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July 25, 2002—In this issue:
1. NEWS AND VIEWS
- Windows XP Rockets to Sales of $46 Million
- Gates Evaluates Microsoft .NET, Promises Future Advances
- Microsoft Introduces Windows .NET Server CPP
- Energize Your Enterprise at MEC 2002, October 8 through 11, Anaheim, CA
- Real-World Tips and Solutions Here For You
3. CONTACT US
- See this section for a list of ways to contact us.
1. NEWS AND VIEWS
(contributed by Paul Thurrott, email@example.com)
Microsoft's most recent Windows version, Windows XP, continues its torrid sales pace, the company told me today, with more than 46 million licenses sold since the product launched last October. This morning, at Microsoft's annual financial analysts meeting, Microsoft Chairman and Chief Software Architect Bill Gates announced the milestone and noted that XP continues to form the foundation of the company's revenues each quarter. "This \[sales\] data follows last week's earnings announcement of Windows XP's positive contribution to last quarter, and we are thrilled with its ongoing success," said Charmaine Gravning, product manager for Windows XP.
Additionally, XP has seen unprecedented support from Microsoft's partners. More than 700 partners have designed more than 23,000 products specifically for XP—nearly three times the number of Designed for Windows products that were available at XP's launch and more than twice the number of Designed for Windows applications that became available for any previous Windows version in the same timeframe.
XP is the most recent version of Windows that Microsoft has built on the Windows NT kernel. A follow-up to XP, dubbed Windows XP Service Pack 1 (SP1), will form the basis for upcoming Windows versions such as Windows XP Tablet PC Edition and Windows XP Media Center Edition.
What if you bet the company on a new technology that no one understands, let alone uses? That's the problem facing Microsoft 2 years after the company announced its .NET strategy, with many of the company's customers still asking, "What is .NET?" So, Microsoft brought out the executive big guns, assembled 100 mainstream reporters and financial analysts in Redmond this week, and went to work trying to explain what the company is doing with its Web services vision. The result, in effect, was a .NET report card, along with a peek at the technology's future.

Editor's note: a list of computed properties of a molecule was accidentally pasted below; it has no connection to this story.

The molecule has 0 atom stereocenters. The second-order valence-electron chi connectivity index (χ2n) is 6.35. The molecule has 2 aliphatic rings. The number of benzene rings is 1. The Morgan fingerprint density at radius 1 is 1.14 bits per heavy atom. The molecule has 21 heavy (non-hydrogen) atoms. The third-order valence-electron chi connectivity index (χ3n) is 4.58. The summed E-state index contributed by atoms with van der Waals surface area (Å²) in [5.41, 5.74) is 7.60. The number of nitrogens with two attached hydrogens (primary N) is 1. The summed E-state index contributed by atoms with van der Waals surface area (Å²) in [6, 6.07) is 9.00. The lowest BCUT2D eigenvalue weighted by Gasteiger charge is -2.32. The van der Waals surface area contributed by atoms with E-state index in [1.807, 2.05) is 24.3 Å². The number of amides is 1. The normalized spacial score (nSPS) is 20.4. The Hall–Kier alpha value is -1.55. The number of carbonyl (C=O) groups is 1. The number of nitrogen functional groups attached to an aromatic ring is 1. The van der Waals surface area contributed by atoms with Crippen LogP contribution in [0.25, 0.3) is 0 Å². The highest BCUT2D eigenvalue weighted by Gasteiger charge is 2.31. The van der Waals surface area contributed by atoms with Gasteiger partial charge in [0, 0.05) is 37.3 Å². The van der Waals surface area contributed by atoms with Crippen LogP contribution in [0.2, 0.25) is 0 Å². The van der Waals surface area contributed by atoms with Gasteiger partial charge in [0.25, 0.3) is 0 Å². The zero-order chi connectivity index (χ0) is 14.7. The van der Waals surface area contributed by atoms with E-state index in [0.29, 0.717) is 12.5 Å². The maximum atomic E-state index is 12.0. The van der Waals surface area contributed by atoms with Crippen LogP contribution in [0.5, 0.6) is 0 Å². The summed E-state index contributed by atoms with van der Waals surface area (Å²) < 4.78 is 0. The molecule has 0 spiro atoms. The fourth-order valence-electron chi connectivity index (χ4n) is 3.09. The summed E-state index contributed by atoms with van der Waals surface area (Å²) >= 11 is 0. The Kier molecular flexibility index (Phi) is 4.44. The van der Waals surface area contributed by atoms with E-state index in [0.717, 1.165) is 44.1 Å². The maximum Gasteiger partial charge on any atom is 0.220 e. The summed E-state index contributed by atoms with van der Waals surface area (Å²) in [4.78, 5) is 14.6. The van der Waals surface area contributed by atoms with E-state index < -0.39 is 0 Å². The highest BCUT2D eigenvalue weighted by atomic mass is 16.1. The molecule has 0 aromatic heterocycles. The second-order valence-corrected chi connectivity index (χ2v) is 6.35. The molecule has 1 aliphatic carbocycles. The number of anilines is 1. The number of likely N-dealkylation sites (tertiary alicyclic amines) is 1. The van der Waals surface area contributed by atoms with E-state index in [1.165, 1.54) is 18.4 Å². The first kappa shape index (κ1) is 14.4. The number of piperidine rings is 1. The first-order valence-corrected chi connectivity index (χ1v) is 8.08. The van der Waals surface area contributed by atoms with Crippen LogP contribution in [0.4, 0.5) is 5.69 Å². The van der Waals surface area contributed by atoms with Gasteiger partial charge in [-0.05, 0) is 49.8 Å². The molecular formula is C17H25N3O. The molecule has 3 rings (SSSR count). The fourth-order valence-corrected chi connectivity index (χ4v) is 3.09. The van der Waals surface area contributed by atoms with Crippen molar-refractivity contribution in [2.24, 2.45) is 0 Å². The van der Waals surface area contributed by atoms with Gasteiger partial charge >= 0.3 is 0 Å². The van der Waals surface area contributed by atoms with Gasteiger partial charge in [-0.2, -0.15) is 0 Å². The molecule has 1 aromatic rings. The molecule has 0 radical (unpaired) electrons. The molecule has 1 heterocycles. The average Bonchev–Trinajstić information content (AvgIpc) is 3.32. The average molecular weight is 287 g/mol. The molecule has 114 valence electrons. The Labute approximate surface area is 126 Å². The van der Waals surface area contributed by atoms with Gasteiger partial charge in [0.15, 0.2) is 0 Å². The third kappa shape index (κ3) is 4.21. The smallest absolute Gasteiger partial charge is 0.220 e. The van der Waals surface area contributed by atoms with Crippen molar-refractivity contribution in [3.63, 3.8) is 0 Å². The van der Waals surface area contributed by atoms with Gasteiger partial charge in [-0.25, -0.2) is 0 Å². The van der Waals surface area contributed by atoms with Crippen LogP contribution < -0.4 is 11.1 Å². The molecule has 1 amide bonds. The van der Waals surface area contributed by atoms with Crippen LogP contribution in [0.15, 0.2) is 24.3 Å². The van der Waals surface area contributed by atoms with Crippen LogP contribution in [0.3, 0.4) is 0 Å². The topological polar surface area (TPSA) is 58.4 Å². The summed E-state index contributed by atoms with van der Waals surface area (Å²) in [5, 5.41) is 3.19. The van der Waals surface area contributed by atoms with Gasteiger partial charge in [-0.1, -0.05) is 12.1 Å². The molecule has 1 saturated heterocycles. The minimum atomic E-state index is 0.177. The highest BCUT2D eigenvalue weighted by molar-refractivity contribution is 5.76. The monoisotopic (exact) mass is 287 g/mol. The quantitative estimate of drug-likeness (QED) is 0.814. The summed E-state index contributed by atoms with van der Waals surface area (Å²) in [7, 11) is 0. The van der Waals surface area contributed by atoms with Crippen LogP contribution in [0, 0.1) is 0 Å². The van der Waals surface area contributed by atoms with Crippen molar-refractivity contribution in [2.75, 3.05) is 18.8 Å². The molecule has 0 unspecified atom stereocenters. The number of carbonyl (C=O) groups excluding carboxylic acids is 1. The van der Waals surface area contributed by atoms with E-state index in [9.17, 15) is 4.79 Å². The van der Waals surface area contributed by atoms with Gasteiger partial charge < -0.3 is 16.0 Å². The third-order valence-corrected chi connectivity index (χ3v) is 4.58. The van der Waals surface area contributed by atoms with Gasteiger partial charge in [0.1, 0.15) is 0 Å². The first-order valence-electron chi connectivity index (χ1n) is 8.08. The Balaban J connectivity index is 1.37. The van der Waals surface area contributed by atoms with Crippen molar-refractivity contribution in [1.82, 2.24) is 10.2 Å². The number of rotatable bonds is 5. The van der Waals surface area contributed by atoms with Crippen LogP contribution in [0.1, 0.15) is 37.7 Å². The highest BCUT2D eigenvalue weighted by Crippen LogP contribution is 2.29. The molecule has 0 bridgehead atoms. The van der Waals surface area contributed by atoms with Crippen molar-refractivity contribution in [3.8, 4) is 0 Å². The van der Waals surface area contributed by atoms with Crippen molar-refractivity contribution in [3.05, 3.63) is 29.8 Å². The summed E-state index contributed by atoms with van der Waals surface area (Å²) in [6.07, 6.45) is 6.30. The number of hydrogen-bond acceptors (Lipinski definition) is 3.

"Phase 1 is essentially behind us, with things that went well and not so well," Microsoft Chairman and Chief Software Architect Bill Gates said. "This is a long-term approach. These things don't happen overnight." That's for sure. After 2 years, Microsoft has effectively made zero progress on .NET: The company has only two mainstream .NET products, .NET Passport and Hotmail, both of which actually predate .NET. Other technologies, such as the so-called Microsoft .NET Enterprise Servers, have little to do with .NET, regardless of the name. Gates assigned the company a "C" report-card grade for its delivery of software services thus far, although even that grade might be a bit generous. Perhaps the delivery of Visual Studio .NET earlier this year will trigger the release of more .NET-compatible products in the future.
Microsoft also sketched out an array of future products and technologies that it will build on .NET. For example, a project code-named Greenwich will provide the real-time, server-side communications muscle needed to deliver a seamless experience for desktop and Pocket PC users; Greenwich is due in mid-2003, though the company originally planned to release it as part of Win.NET Server. The oft-touted Yukon release of Microsoft SQL Server, in development for eons and now due late next year, will form the basis of the next Windows file system, a future Exchange Server data store, and the next major revision of Active Directory (AD).
The company's most compelling upcoming release, Longhorn, the next major revision of Windows, is still at least 2 years away, Gates said. This extended schedule might necessitate further interim releases of Windows, such as the new XP Service Pack 1 (SP1) release that Microsoft will field next month. But the company didn't talk a lot about Longhorn yesterday, focusing instead on the more immediate challenges it faces with .NET. Given the company's debatable accomplishments thus far, it still has a lot of work to do to excite customers about a future the company has had trouble delivering.
With the release of Windows .NET Server (Win.NET Server) Release Candidate 1 (RC1) finally behind it, Microsoft unexpectedly announced yesterday that the company would make the milestone build available for free to customers through the Win.NET Server Customer Preview Program (CPP). Under terms of the CPP, customers can download or order CD-ROM versions of Win.NET Enterprise Server (formerly Windows 2000 Advanced Server) RC1, which will expire 360 days after installation. Additionally, customers who choose the download option can access Windows .NET Standard Server (formerly Windows 2000 Server) as well.
"This product is rock-solid," says Jim Allchin, Microsoft group vice president. "We're delivering the features and improvements that our IT and developer audiences have told us they want most: improved security, greater reliability and better performance. Windows .NET Server is far easier to deploy, manage, and operate, and it includes a comprehensive set of Web application services that make it easy to build powerful, connected solutions quickly. This is the most customer-driven release of Windows Server ever."
The Win.NET Server CPP kit also includes a Win.NET Server Resource CD-ROM, a unique product key required for installation, and access to Web-based documentation and support newsgroups. For more information about the CPP, visit the Microsoft Web site.
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